Celebrating Lord Buddah’s birth, achievement of enlightenment and attaining Nirvana, this Buddhist festival turns the entire country into a picturesque possibility. Roads decorated galore with fairy lights and lanterns known as ‘vesak kuduwa’ by the locals. Streets will be lined with gigantic Vesak constructs, each one a unique display of craftsmanship and creativity. Roadside stalls put up by locals distribute anything from ice-cream to noodles, all for free!


Where? Whole Country

Poson Festival

This festival honors the switch of Sri Lanka to a Buddhism dating back to the 3rd century BC. Illuminated stages are put up that narrate stories of different battles known as ‘thorana’. The whole country is brightly lit up. However, the best place to be is Mihintale, where the decorations and celebrations are the most grand. This ancient city was where, the Sri Lankan King converted to Buddhism.


Where? Kandy

Esala Perehara

The grandest of all processions, the Esala Perahara initiates from the Kandy Dalada Maligawa which is the Temple Palace of the Tooth Relic. The tooth relic of Buddha is encased in a golden treasure chest and mounted atop the temple elephant. The most spectacular parade in the whole Asia consists of thousands of dancers, fire-dancers, torch bearers, whip crackers, acrobats and more than hundreds of elephants caparisoned with fine clothes and grand accessories. The parades keep lengthening every day with torches lit throughout the streets.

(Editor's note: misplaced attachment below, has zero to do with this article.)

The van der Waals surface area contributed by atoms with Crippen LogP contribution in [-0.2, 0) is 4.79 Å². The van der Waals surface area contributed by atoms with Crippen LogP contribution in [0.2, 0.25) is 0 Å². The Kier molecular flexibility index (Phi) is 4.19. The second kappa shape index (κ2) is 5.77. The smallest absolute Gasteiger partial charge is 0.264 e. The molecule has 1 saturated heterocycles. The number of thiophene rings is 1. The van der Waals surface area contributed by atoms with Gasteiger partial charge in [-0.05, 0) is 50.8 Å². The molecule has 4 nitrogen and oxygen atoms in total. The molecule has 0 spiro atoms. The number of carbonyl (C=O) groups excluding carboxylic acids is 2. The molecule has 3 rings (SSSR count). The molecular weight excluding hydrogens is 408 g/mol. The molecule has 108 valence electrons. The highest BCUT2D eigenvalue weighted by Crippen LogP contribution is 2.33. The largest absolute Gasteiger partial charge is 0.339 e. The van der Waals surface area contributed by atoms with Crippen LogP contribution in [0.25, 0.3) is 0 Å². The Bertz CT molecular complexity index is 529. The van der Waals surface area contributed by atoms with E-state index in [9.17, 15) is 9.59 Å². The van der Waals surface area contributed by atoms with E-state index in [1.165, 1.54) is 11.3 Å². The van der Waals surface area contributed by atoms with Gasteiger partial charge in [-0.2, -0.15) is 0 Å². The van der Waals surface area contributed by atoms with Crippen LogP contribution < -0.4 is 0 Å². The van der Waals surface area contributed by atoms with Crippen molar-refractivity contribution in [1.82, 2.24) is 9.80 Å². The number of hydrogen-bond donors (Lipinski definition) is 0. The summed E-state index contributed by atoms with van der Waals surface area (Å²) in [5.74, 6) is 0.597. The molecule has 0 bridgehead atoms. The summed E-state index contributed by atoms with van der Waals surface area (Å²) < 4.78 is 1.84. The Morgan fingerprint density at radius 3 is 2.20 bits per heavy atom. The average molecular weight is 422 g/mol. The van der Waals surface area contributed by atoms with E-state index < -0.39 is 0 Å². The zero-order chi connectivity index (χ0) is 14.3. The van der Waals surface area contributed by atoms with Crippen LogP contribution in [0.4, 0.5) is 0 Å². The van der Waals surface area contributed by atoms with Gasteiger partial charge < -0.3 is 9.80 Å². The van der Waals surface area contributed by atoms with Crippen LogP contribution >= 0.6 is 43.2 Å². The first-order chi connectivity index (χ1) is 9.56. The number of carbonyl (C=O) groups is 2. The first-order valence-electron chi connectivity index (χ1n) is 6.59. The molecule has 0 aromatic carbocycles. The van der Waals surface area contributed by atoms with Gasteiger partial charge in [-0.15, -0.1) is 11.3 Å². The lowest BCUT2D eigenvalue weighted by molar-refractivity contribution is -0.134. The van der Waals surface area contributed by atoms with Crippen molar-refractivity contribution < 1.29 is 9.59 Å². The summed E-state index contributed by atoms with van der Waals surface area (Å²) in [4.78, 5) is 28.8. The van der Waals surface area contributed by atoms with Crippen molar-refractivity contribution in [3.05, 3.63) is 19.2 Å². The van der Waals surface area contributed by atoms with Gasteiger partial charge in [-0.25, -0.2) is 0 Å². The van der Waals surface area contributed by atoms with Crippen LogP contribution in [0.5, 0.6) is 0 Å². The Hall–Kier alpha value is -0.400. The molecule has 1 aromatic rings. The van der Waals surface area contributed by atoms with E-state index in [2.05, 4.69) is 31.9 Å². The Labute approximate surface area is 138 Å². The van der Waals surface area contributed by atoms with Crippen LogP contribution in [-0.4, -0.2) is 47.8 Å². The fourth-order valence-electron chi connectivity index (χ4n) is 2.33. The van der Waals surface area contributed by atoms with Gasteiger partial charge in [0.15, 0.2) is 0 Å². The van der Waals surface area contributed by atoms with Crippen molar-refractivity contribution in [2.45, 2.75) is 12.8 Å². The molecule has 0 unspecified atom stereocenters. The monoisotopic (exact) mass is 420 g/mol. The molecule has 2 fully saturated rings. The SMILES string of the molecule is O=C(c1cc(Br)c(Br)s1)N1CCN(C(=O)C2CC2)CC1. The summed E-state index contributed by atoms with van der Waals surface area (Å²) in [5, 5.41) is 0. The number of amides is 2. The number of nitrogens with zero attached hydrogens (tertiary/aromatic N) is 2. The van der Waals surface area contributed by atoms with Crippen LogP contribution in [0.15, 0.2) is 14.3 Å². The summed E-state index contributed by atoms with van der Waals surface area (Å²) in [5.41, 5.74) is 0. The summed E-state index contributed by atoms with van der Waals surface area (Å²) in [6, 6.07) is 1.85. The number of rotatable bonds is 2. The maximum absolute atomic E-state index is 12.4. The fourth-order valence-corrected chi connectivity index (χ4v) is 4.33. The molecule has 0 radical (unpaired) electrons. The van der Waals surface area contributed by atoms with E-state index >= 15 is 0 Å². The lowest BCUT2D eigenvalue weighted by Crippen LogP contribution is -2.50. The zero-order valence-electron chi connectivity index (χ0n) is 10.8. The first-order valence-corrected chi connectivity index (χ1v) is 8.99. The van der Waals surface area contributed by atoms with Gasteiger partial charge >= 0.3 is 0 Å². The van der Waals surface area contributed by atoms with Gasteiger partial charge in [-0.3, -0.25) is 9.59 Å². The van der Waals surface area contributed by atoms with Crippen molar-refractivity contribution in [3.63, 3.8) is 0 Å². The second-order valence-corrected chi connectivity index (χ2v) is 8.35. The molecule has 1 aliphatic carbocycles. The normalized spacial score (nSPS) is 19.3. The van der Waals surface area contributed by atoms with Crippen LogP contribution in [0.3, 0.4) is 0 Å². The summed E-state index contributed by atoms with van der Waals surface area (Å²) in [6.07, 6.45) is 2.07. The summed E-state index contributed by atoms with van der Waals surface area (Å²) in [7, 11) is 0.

Making an appearance in the travel itineraries of many, Sri Lanka is small, but has a lot going on. The Hills, the Beaches, the culture and history and the locals all contribute in etching the magnificence of this gorgeous paradise into your memory. A vacation cannot last all year, but with Sri Lanka you will wish it did.